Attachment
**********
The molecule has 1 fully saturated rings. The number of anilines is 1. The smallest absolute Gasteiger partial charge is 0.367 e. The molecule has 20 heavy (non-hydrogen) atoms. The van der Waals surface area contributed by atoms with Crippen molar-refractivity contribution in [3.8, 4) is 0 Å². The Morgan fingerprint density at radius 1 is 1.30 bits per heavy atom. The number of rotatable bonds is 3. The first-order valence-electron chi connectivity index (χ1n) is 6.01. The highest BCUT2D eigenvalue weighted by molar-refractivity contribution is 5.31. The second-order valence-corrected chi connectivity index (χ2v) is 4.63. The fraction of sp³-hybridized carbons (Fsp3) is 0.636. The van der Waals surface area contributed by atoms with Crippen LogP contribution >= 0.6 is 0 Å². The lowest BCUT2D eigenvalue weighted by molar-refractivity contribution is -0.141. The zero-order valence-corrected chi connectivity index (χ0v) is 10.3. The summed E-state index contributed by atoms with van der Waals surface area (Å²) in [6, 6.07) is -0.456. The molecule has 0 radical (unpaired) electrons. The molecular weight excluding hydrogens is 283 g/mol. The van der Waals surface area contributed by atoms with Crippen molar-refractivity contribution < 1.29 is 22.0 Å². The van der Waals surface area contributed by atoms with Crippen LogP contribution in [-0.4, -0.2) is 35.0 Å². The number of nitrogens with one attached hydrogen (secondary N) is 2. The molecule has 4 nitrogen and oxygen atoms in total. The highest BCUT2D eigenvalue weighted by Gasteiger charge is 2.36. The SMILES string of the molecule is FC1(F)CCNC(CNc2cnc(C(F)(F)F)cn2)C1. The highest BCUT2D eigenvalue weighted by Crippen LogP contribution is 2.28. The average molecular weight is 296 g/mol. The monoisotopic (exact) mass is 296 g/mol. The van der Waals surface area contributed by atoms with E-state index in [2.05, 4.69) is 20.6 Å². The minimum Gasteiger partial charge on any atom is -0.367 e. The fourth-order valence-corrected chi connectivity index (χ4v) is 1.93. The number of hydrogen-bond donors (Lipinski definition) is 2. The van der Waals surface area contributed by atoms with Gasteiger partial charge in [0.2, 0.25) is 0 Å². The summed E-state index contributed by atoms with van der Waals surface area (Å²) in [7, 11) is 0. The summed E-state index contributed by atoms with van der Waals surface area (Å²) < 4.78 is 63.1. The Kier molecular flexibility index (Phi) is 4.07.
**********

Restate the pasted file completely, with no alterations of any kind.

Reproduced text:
The molecule has 1 fully saturated rings. The number of anilines is 1. The smallest absolute Gasteiger partial charge is 0.367 e. The molecule has 20 heavy (non-hydrogen) atoms. The van der Waals surface area contributed by atoms with Crippen molar-refractivity contribution in [3.8, 4) is 0 Å². The Morgan fingerprint density at radius 1 is 1.30 bits per heavy atom. The number of rotatable bonds is 3. The first-order valence-electron chi connectivity index (χ1n) is 6.01. The highest BCUT2D eigenvalue weighted by molar-refractivity contribution is 5.31. The second-order valence-corrected chi connectivity index (χ2v) is 4.63. The fraction of sp³-hybridized carbons (Fsp3) is 0.636. The van der Waals surface area contributed by atoms with Crippen LogP contribution >= 0.6 is 0 Å². The lowest BCUT2D eigenvalue weighted by molar-refractivity contribution is -0.141. The zero-order valence-corrected chi connectivity index (χ0v) is 10.3. The summed E-state index contributed by atoms with van der Waals surface area (Å²) in [6, 6.07) is -0.456. The molecule has 0 radical (unpaired) electrons. The molecular weight excluding hydrogens is 283 g/mol. The van der Waals surface area contributed by atoms with Crippen molar-refractivity contribution < 1.29 is 22.0 Å². The van der Waals surface area contributed by atoms with Crippen LogP contribution in [-0.4, -0.2) is 35.0 Å². The number of nitrogens with one attached hydrogen (secondary N) is 2. The molecule has 4 nitrogen and oxygen atoms in total. The highest BCUT2D eigenvalue weighted by Gasteiger charge is 2.36. The SMILES string of the molecule is FC1(F)CCNC(CNc2cnc(C(F)(F)F)cn2)C1. The highest BCUT2D eigenvalue weighted by Crippen LogP contribution is 2.28. The average molecular weight is 296 g/mol. The monoisotopic (exact) mass is 296 g/mol. The van der Waals surface area contributed by atoms with E-state index in [2.05, 4.69) is 20.6 Å². The minimum Gasteiger partial charge on any atom is -0.367 e. The fourth-order valence-corrected chi connectivity index (χ4v) is 1.93. The number of hydrogen-bond donors (Lipinski definition) is 2. The van der Waals surface area contributed by atoms with Gasteiger partial charge in [0.2, 0.25) is 0 Å². The summed E-state index contributed by atoms with van der Waals surface area (Å²) in [7, 11) is 0. The summed E-state index contributed by atoms with van der Waals surface area (Å²) < 4.78 is 63.1. The Kier molecular flexibility index (Phi) is 4.07.